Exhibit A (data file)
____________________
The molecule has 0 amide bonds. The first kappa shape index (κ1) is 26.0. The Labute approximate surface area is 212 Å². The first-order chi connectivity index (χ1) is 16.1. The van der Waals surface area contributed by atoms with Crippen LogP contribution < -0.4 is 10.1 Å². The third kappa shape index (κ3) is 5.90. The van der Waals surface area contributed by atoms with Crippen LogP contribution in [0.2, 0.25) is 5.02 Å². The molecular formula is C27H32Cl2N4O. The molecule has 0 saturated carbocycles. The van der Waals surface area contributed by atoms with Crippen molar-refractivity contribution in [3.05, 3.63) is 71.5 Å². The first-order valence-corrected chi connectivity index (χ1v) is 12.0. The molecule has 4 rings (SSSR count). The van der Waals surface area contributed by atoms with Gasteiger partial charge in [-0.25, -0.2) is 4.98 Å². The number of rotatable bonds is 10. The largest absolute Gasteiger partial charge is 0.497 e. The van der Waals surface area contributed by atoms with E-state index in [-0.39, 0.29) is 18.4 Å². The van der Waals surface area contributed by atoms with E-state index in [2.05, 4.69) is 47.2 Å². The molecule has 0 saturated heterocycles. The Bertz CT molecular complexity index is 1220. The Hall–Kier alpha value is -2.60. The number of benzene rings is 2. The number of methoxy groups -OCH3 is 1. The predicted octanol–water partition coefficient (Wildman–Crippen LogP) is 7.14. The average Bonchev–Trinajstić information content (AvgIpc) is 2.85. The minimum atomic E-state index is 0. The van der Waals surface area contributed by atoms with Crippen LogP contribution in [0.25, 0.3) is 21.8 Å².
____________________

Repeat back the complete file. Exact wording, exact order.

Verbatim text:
The molecule has 0 amide bonds. The first kappa shape index (κ1) is 26.0. The Labute approximate surface area is 212 Å². The first-order chi connectivity index (χ1) is 16.1. The van der Waals surface area contributed by atoms with Crippen LogP contribution < -0.4 is 10.1 Å². The third kappa shape index (κ3) is 5.90. The van der Waals surface area contributed by atoms with Crippen LogP contribution in [0.2, 0.25) is 5.02 Å². The molecular formula is C27H32Cl2N4O. The molecule has 0 saturated carbocycles. The van der Waals surface area contributed by atoms with Crippen molar-refractivity contribution in [3.05, 3.63) is 71.5 Å². The first-order valence-corrected chi connectivity index (χ1v) is 12.0. The molecule has 4 rings (SSSR count). The van der Waals surface area contributed by atoms with Gasteiger partial charge in [-0.25, -0.2) is 4.98 Å². The number of rotatable bonds is 10. The largest absolute Gasteiger partial charge is 0.497 e. The van der Waals surface area contributed by atoms with E-state index in [-0.39, 0.29) is 18.4 Å². The van der Waals surface area contributed by atoms with E-state index in [2.05, 4.69) is 47.2 Å². The molecule has 0 saturated heterocycles. The Bertz CT molecular complexity index is 1220. The Hall–Kier alpha value is -2.60. The number of benzene rings is 2. The number of methoxy groups -OCH3 is 1. The predicted octanol–water partition coefficient (Wildman–Crippen LogP) is 7.14. The average Bonchev–Trinajstić information content (AvgIpc) is 2.85. The minimum atomic E-state index is 0. The van der Waals surface area contributed by atoms with Crippen LogP contribution in [0.25, 0.3) is 21.8 Å².